If anyone sees his brother sinning a sin which does not lead to death, he will ask, and He (Jesus) will give him life for those who commit sin not leading to death. There is a sin leading to death. I do not say that he should pray about that. All unrighteousness is sin, and there is sin not leading to death.

A little ‘something’ from that generously loaded receptacle known as the Bible’s too-hard basket? ‘Sin leading to death.’

We heard the term this morning in the reading from John’s first epistle, coming towards the end of that rather dense explication of our relationship with God through Jesus.

This is He who came by water and blood–Jesus Christ; not only by water, but by water and blood. And it is the Spirit who bears witness, because the Spirit is truth. For there are three that bear witness in heaven: the Father, the Word, and the Holy Spirit; and these three are one. And there are three that bear witness on earth: the Spirit, the water, and the blood.

And these passages seem to stem inarguably  from the depths, the density of meaning, of those opening verses from the fourth gospel….

In the beginning was the Word, and the Word was with God, and the Word was God.

And the Word became flesh and dwelt among us, and we beheld His glory, the glory as of the only begotten of the Father, full of grace and truth.

Through it all, the deep love for his Lord and his friend, and through this first epistle to believers, his calm, fatherly shepherding of us to the saving way in Jesus…

And this is the testimony: that God has given us eternal life, and this life is in His Son. He who has the Son has life; he who does not have the Son of God does not have life.

And just when things are going so well, if a little demandingly,

If anyone sees his brother sinning a sin which does not lead to death, he will ask, and He (Jesus) will give him life for those who commit sin not leading to death.

 ‘He-will-give-him-life..’ (that is the person who is interceding with prayer)…‘for those who commit sin not leading to death.’

Yes. We’re hanging on, we’re hanging on. And then….

There is sin leading to death. I do not say that he should pray about that. All unrighteousness is sin and there is sin not leading to death.

What is this all about? Where are we now?  There we were enjoying a smashing boys-own adventure yarn about Titokowaru running rings around British troops. It was all so linear and clear. And now, TROUBLE.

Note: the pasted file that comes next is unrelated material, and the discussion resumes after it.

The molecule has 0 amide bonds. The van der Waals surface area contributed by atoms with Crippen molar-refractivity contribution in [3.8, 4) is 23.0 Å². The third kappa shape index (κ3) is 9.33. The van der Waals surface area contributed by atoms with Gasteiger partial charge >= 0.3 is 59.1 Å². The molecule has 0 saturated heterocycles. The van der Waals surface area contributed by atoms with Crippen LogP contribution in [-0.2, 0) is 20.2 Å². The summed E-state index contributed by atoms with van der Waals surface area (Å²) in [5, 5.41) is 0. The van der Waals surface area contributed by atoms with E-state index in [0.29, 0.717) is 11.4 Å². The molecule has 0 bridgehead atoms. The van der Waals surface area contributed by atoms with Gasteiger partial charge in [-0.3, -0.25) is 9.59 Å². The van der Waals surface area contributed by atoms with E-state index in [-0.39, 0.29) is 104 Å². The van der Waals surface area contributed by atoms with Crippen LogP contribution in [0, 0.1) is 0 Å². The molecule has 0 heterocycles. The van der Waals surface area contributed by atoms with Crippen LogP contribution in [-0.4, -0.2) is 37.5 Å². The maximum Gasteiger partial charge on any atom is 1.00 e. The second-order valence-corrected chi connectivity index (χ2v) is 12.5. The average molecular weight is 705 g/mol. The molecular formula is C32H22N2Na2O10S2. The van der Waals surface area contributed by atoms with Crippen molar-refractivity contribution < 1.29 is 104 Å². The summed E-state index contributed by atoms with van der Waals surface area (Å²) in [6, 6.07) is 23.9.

John takes us to the character of our relationship with our God, who is risen, but whose blood and agony and love–this was the same God and man who told his disciple John from the cross, to take his mother home and look after her–whose blood and agony and love we carry in our hearts.

But…..

Sin leading to death…..

What is that?

Yes, there are examples in the Bible. People whose sins apparently placed them beyond the reach of prayer. In the Book of Acts Ananias and his wife Sapphira steal money intended for distribution to the needy within the church and lose their lives.

In first Corinthians Paul referred to a man who had taken his father’s wife. He advised the church to deliver such a one to Satan for the destruction of the flesh, that the spirit might be saved in the day of the Lord Jesus.

And in first Timothy, he counsels similarly in the case of two men who blasphemed by making shipwreck concerning the faith.

In the first case the man repented of his sin and got right with God. But in both cases Paul was seeking to remove all the protections that prayer often provides–as a last act of outreach, that they in this fearfully unprotected state might face the consequences of their sins and return to God before it was too late.

It is still  a work in progress for me…there may well come a time when those words become meaningful guidance and comfort.

I doubt we are being invited to try to determine when someone is mired in ‘sin leading to death.’ Not our business. There’s a point beyond which it’s God’s business, not ours. Ours to pray His compassion and help for those who are troubled or seem to be in trouble.

Mind your own business. It’s  not necessarily ungodly. At one point Jesus told Peter to mind his own business.

Though you might prefer the old Aramaic expression:

“Stick to your knitting!”

Amen.

First preached by David Baldwin at Holy Trinity Dulwich Hill on May 20, 2012. To hear the audio version of this sermon click here.


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About Father Dave

Parish priest, community worker, martial arts master, pro boxer, author, father of four.